Deer, elk disease worries state veterinarian

November 12, 2001 Associated Press by Joe Kafka
Few states have regulations to prevent the spread of chronic wasting disease in elk and deer, endangering both wild and domestic herds, South Dakota's state veterinarian says.

A recent outbreak of the fatal animal disease in Colorado points to the need for a nationwide regulatory program, said Dr. Sam Holland, who also is executive secretary of the state Animal Industry Board. Colorado elk exposed to the disease were shipped to 15 states, including South Dakota, he said. Holland said six elk that had to be destroyed in South Dakota were found free of the disease. The brains were examined to determine if they were infected; the disease cannot be diagnosed in live animals.

Animals with chronic wasting disease gradually lose weight, become unsteady and die.

Chronic wasting disease is endemic to wild deer and elk in parts of Wyoming, Colorado and Nebraska.

South Dakota was the first state to confirm the existence of the disease in farm-raised elk, Holland said. After the disease was found in November 1997, the Animal Industry Board approved rules to prevent it from spreading among elk raised in captivity.

In 1998, South Dakota legislators approved a measure allowing restrictions on imports of elk, deer, caribou, moose and reindeer into the state and limiting the movement of those animals from one captive herd to another within the state.

It's time for all states to adopt similar regulations, Holland said. "We really need a strong, uniform program nationwide."

Chronic wasting disease was first identified in 1967 in wild deer. In the last decade, it has infected elk ranches in South Dakota, North Dakota, Montana, Nebraska, Oklahoma, Colorado and Saskatchewan.

Captive elk and deer herds in South Dakota were declared free of chronic wasting disease earlier this year. Holland credits the mandatory monitoring and testing program for the state's success.

The program, approved by the 1998 Legislature, requires testing of captive elk that have died and those shot by hunters. Strict import regulations also were imposed.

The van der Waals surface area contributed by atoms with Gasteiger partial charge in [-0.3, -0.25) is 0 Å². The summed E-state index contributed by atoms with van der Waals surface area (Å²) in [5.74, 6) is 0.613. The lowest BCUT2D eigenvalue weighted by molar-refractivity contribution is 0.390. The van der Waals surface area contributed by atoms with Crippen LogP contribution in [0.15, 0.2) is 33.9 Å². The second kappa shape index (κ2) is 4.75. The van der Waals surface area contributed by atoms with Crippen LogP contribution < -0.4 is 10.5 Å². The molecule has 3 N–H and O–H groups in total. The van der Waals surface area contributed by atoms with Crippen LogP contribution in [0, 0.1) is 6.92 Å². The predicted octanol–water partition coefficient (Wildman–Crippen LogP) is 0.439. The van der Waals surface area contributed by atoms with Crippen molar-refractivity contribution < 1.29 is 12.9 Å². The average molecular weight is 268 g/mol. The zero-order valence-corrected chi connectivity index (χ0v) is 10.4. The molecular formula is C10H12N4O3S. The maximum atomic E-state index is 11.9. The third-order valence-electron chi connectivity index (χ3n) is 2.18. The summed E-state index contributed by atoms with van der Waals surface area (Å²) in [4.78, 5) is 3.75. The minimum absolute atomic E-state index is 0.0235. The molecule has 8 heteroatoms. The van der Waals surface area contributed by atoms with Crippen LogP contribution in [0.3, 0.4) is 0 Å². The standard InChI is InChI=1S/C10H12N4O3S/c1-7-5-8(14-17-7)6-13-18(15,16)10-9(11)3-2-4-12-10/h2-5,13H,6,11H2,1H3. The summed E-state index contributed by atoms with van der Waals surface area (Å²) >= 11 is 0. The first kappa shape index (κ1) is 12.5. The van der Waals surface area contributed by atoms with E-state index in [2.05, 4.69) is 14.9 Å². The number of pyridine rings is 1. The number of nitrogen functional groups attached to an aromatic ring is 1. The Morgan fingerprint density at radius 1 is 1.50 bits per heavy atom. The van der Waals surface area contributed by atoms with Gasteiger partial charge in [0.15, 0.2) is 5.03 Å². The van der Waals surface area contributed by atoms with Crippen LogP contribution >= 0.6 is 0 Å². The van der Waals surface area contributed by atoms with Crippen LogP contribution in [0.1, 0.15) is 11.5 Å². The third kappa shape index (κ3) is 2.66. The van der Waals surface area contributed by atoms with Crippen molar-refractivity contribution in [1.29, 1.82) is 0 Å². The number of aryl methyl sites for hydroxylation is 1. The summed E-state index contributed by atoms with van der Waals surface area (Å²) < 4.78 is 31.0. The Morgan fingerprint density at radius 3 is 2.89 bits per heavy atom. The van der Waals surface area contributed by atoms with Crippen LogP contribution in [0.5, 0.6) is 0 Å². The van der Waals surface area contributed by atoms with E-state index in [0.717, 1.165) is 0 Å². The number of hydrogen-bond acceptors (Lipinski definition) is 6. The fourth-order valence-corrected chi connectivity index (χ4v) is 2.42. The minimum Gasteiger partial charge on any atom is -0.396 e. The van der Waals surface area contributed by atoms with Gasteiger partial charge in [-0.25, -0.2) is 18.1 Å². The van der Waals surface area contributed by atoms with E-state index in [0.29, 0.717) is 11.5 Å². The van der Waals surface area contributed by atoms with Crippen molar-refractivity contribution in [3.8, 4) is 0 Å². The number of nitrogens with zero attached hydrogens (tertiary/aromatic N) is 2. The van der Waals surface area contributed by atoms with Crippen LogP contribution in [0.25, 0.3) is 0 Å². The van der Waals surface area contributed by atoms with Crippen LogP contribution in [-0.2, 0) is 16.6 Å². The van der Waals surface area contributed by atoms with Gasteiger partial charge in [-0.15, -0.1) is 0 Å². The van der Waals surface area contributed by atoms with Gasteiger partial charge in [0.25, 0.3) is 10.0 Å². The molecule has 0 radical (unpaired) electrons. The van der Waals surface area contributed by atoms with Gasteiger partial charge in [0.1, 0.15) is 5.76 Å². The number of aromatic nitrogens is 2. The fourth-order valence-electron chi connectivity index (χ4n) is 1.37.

"We are cautious on what we allow to be brought into the state," Holland said. "We absolutely don't want to live with that disease or have it in our state."

The state Game, Fish and Parks Department and the Animal Industry Board studied free-ranging deer and elk herds and found no evidence of chronic wasting disease in the wild, Holland said.

The U.S. Department of Agriculture announced a $2.6 million program last month that helps find infected animals and pays farmers and ranchers for captive elk and deer that must be killed to determine if they have the disease.

Elk ranchers sell their animals for breeding, meat and velvety spring antlers that can fetch up to $70 a pound as a nutritional supplement.

Home | News | Organics | GE Food | Health | Environment | Food Safety | Fair Trade | Peace | Farm Issues | Politics
Español | Campaigns | Buying Guide | Press | Search | Donate | About Us | Contact Us

Organic Consumers Association - 6771 South Silver Hill Drive, Finland MN 55603
E-mail: Staff · Activist or Media Inquiries: 218-226-4164 · Fax: 218-353-7652
Please support our work. Send a tax-deductible donation to the OCA

Fair Use Notice: The material on this site is provided for educational and informational purposes. It may contain copyrighted material the use of which has not always been specifically authorized by the copyright owner. It is being made available in an effort to advance the understanding of scientific, environmental, economic, social justice and human rights issues etc. It is believed that this constitutes a 'fair use' of any such copyrighted material as provided for in section 107 of the US Copyright Law. In accordance with Title 17 U.S.C. Section 107, the material on this site is distributed without profit to those who have an interest in using the included information for research and educational purposes. If you wish to use copyrighted material from this site for purposes of your own that go beyond 'fair use', you must obtain permission from the copyright owner. The information on this site does not constitute legal or technical advice.